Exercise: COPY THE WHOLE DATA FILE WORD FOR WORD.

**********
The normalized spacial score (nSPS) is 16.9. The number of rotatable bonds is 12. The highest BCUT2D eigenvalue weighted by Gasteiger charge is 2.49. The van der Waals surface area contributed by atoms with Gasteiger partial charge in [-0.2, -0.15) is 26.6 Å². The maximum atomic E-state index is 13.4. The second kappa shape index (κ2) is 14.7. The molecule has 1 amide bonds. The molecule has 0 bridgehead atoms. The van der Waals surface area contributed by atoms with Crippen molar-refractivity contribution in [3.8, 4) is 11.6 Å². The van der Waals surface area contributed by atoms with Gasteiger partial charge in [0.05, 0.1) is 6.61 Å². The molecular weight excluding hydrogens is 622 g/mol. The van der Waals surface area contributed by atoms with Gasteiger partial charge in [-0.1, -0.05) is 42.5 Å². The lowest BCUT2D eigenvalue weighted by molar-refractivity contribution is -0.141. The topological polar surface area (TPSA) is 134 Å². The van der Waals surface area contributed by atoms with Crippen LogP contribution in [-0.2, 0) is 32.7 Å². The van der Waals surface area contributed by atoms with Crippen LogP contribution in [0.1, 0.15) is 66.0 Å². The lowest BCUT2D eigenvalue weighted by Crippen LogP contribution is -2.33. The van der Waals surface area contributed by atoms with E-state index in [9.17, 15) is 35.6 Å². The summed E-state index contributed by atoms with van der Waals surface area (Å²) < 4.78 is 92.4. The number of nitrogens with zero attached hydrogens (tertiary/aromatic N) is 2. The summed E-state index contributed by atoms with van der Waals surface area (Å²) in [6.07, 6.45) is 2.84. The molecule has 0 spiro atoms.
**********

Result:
The normalized spacial score (nSPS) is 16.9. The number of rotatable bonds is 12. The highest BCUT2D eigenvalue weighted by Gasteiger charge is 2.49. The van der Waals surface area contributed by atoms with Gasteiger partial charge in [-0.2, -0.15) is 26.6 Å². The maximum atomic E-state index is 13.4. The second kappa shape index (κ2) is 14.7. The molecule has 1 amide bonds. The molecule has 0 bridgehead atoms. The van der Waals surface area contributed by atoms with Crippen molar-refractivity contribution in [3.8, 4) is 11.6 Å². The van der Waals surface area contributed by atoms with Gasteiger partial charge in [0.05, 0.1) is 6.61 Å². The molecular weight excluding hydrogens is 622 g/mol. The van der Waals surface area contributed by atoms with Gasteiger partial charge in [-0.1, -0.05) is 42.5 Å². The lowest BCUT2D eigenvalue weighted by molar-refractivity contribution is -0.141. The topological polar surface area (TPSA) is 134 Å². The van der Waals surface area contributed by atoms with Crippen LogP contribution in [-0.2, 0) is 32.7 Å². The van der Waals surface area contributed by atoms with Crippen LogP contribution in [0.1, 0.15) is 66.0 Å². The lowest BCUT2D eigenvalue weighted by Crippen LogP contribution is -2.33. The van der Waals surface area contributed by atoms with E-state index in [9.17, 15) is 35.6 Å². The summed E-state index contributed by atoms with van der Waals surface area (Å²) < 4.78 is 92.4. The number of nitrogens with zero attached hydrogens (tertiary/aromatic N) is 2. The summed E-state index contributed by atoms with van der Waals surface area (Å²) in [6.07, 6.45) is 2.84. The molecule has 0 spiro atoms.